Videos

  1. Muten Röshi, Albarracin by Michiel Nieuwenhuijsen

    Muten Röshi, Albarracin by Michiel Nieuwenhuijsen

    #MoonTeam athlete, Michiel Nieuwenhuijsen, climbs at Albarracin which has one of the best boulder areas in Spain. Within climbers, it is rated for the next best bouldering area in Europe, behind Fontainebleau. Albarracin is well known for it's ancient sandstone blocks that are solid and situated in a forest. Michiel climbs Muten Röshi, 8a+.

    Muten Röshi 8a+. Albarracin from Michiel on Vimeo.

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  2. The Indian Secret Garden 8B & Mufasa 8B by Michiel Nieuwenhuijsen

    The Indian Secret Garden 8B & Mufasa 8B by Michiel Nieuwenhuijsen

    #MoonTeam athlete, Michiel Nieuwenhuijsen, climbing at Albarracin in Spain. Albarracin has one of the best boulder areas in Spain. Within climbers, it is rated for the next best bouldering area in Europe, behind Fontainebleau.

    Albarracin is well known for it's ancient sandstone blocks that are solid and situated in a forest. Michiel climbs 'The Indian Secret Garden (direct)' which is at the beginning of the video, and then 'Mufasa', both graded at 8B. 

    The Indian secret garden direct 8b & Mufasa 8b. Albarracin from Michiel on Vimeo.

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  3. First Ascent of the Sitdown-Start to 'Heritage, 8B/+' Valle Bavona, Switzerland by Martin Keller

    First Ascent of the Sitdown-Start to 'Heritage, 8B/+' Valle Bavona, Switzerland by Martin Keller

    As fall is on its way, I can't help and have to think back about this beautiful cold day, early last year. 

    Valle Bavona is an amazing place. It is remote and located far north in the mountains in one of the large Ticino-Valleys. There are just a few small picturesque villages like Sonlerto, which is well known after dosage4. So, not much there, but it is littered with huge granite boulders and stunning lines. Most of it is not climbable, due to choss or no holds. But then there are famous climbs: Dave Graham's 'Coup de Grace', 'Kings of Sonlerto', 'Off the wagon', 'Elysium' and 'Trigonometry'. All five start lines will make your jaw drop for sure when you see them for the first time.

    'Heritage' is not freestanding as other lines, but nevertheless is a stunnig line with an amazing climb. Really powerful, still subtle with the various body placements and with a great move to the lip, followed by a few interesting slab moves (especially with ice-cold fingers), a bit higher above the ground. To make it short; a real must-do. Pure fun to climb. 

    The walk-in-start from the original start to 'Heritage'

    After completing 'Heritage' from its original start, I wanted to have a look at a proper sit-down-start. Heritage has a 'walk-in-start'. That means you take the starting holds first and place the feet afterwards. But, you can grab the same holds from sitting (on a small starter pad; no big pads or stacking pads like in the old days) and you have footholds straight underneath as well. The crux now is to bring your feet from the start footholds to the very right where you need them for the big first move. After some puzzling and some sore ab-muscles, caused by the toe hooking, I found a very nice solution,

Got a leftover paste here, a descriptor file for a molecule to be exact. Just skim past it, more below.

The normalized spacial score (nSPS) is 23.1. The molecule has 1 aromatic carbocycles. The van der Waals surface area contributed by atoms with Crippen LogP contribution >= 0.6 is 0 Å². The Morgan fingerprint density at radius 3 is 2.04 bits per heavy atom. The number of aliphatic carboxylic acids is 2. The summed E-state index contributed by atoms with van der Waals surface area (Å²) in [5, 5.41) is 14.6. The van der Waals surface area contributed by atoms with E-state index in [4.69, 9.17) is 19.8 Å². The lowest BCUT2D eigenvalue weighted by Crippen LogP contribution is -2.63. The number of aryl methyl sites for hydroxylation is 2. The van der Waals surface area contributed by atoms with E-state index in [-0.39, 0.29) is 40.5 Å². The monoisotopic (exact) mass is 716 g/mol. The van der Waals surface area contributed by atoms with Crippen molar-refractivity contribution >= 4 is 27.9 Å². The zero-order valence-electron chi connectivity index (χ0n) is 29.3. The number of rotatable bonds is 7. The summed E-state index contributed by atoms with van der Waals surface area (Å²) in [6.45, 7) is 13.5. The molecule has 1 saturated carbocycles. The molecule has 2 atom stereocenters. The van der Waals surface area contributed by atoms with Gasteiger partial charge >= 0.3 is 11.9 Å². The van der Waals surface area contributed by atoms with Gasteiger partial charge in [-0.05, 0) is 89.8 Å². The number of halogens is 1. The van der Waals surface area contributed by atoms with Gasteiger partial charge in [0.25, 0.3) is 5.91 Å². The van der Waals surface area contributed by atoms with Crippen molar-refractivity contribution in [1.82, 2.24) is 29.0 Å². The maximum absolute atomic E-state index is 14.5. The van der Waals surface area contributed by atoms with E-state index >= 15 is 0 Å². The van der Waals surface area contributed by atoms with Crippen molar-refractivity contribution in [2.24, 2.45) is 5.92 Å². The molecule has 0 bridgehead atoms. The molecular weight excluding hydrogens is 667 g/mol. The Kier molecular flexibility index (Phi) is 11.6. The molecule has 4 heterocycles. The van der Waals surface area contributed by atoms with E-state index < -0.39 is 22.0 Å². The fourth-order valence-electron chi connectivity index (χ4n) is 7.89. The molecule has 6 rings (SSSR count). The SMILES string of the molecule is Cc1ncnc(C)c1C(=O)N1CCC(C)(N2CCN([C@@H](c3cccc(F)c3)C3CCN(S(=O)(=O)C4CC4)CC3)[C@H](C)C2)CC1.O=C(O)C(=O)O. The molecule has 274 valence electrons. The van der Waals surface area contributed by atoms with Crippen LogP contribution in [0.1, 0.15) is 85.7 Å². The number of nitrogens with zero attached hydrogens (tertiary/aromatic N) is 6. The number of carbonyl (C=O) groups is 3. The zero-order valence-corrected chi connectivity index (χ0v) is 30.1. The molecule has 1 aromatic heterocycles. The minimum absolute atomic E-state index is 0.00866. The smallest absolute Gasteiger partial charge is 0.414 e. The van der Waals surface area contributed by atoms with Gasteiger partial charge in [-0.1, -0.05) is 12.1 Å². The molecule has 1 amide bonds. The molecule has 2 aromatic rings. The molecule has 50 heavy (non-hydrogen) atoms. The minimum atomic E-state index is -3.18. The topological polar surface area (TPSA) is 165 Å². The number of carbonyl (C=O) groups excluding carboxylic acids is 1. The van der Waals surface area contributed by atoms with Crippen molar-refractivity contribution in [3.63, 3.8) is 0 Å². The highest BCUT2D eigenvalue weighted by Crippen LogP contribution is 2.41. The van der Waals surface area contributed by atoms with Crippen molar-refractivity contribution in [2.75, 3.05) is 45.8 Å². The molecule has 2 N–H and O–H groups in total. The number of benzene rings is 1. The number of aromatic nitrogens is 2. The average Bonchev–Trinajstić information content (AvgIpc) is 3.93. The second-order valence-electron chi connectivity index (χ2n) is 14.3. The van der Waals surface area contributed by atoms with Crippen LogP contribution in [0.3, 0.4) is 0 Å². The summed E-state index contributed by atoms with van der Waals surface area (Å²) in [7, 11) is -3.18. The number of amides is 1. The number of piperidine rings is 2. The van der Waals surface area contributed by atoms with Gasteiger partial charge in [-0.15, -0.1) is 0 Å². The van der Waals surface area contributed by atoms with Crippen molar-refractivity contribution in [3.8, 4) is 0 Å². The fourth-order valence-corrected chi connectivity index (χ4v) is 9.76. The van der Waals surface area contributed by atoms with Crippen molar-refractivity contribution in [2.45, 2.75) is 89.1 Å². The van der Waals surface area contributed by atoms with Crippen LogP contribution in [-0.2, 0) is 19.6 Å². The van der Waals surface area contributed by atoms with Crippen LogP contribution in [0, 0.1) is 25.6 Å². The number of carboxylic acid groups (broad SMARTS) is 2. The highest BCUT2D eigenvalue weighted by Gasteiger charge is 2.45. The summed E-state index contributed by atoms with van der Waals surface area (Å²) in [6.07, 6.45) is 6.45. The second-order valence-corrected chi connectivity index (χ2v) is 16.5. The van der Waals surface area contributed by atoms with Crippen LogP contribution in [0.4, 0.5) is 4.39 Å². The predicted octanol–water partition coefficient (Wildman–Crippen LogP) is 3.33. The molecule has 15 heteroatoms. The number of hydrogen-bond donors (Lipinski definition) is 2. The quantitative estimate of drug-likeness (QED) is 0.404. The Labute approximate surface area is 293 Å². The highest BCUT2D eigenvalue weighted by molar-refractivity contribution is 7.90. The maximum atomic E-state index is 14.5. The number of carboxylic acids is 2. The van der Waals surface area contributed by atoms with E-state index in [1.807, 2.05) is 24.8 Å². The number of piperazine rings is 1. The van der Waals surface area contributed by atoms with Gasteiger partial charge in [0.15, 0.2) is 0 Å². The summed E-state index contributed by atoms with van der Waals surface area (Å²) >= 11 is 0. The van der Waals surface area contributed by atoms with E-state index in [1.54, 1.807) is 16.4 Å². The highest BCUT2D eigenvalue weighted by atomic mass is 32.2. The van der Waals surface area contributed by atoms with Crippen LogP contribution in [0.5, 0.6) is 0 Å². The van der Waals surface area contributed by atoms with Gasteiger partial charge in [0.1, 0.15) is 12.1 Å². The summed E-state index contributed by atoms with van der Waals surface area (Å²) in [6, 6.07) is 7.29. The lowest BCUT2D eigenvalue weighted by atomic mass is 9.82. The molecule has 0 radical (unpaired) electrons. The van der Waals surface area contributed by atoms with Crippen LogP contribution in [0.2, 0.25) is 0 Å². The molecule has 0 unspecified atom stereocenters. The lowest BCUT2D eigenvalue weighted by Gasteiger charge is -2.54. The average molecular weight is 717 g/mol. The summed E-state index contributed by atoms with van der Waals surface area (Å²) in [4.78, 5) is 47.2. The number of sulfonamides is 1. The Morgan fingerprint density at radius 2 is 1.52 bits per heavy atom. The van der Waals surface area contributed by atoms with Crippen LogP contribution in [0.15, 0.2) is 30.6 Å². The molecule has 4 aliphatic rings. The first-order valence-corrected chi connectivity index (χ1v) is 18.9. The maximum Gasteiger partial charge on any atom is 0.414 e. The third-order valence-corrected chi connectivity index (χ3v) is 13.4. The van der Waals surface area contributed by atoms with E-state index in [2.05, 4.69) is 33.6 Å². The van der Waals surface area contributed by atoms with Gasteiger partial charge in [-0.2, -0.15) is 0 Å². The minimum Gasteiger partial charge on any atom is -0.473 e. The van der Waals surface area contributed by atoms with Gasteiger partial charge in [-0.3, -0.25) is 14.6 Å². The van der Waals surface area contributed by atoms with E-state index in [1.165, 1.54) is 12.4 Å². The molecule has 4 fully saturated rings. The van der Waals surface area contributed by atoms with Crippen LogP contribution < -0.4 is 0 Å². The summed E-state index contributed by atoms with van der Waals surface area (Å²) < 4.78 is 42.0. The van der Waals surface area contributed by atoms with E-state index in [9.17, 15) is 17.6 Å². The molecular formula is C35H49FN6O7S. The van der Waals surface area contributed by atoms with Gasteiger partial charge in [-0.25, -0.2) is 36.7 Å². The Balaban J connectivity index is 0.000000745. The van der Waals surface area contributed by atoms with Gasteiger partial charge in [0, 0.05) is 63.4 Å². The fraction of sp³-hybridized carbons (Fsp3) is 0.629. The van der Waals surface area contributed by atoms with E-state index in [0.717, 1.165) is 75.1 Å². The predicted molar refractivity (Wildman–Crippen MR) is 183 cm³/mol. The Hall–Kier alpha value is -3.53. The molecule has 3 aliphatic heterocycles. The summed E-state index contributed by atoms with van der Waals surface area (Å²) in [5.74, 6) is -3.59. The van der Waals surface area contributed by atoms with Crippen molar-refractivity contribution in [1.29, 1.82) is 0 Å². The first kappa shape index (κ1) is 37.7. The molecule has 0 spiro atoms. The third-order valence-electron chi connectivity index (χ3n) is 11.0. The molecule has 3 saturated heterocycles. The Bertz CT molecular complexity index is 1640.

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  4. Bouldering at Cavallers by Miguel Navarro

    Bouldering at Cavallers by Miguel Navarro

    #MoonTeam athlete, Miiguel Navarro, had an amazing day discovering the beautiful Vall de Boi, a valley in the heart of the Pyrenees, where he climbed at Cavallers bouldering. There are numerous climbing routes with different difficulties, all of which are granite. 

    Cavallers bouldering, La Vall de Boi from miguel navarro on Vimeo.

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  5. Pushing Yourself by Hamish Potokar

    Pushing Yourself by Hamish Potokar
    After a frustrating 6 months, looping in circles around a seemingly reluctant to heal pulley injury, I'm just reaching the point where things are coming in to place again. After another period of rest and some slow fingerboard progression, I'm getting to the exciting point where I can think about training and pushing myself properly again.
    It's so easy to get in to a backwards-forwards cycle with finger injuries, especially during the problematic period when they permit you to climb, but not to your full ability. For those who enjoy pushing themselves, and have expectations of what level they expect to perform at, it can be really challenging to reign in and re-establish the perimeters of difficulty which you should be climbing within. That said, this slow progression of intensity is so important within the recovery process, and so this is a conflict which needs to be navigated one way or another. 
    Featured in the videos, are some examples of times in which I have been recently lured astray by this very temptation to push myself at times when I probably shouldn't. Whilst success stories in themselves, I can also safely say that there were times trying these climbs where I was pushing myself beyond what was sensible, and making my finger worse as a result (spot me fiddling around with it whilst trying Chahala!). I guess we're always making compromises when trying to succeed, and perhaps in some cases getting that project done does justify the prolonging of an injury. Ultimately it all comes down to being mindful of the toll being taken on you're body and not getting carried away in the heat of the moment.
    It's nice now to be at a point where I can start pushing myself unhindered and get excited for lots of training and climbing in the near
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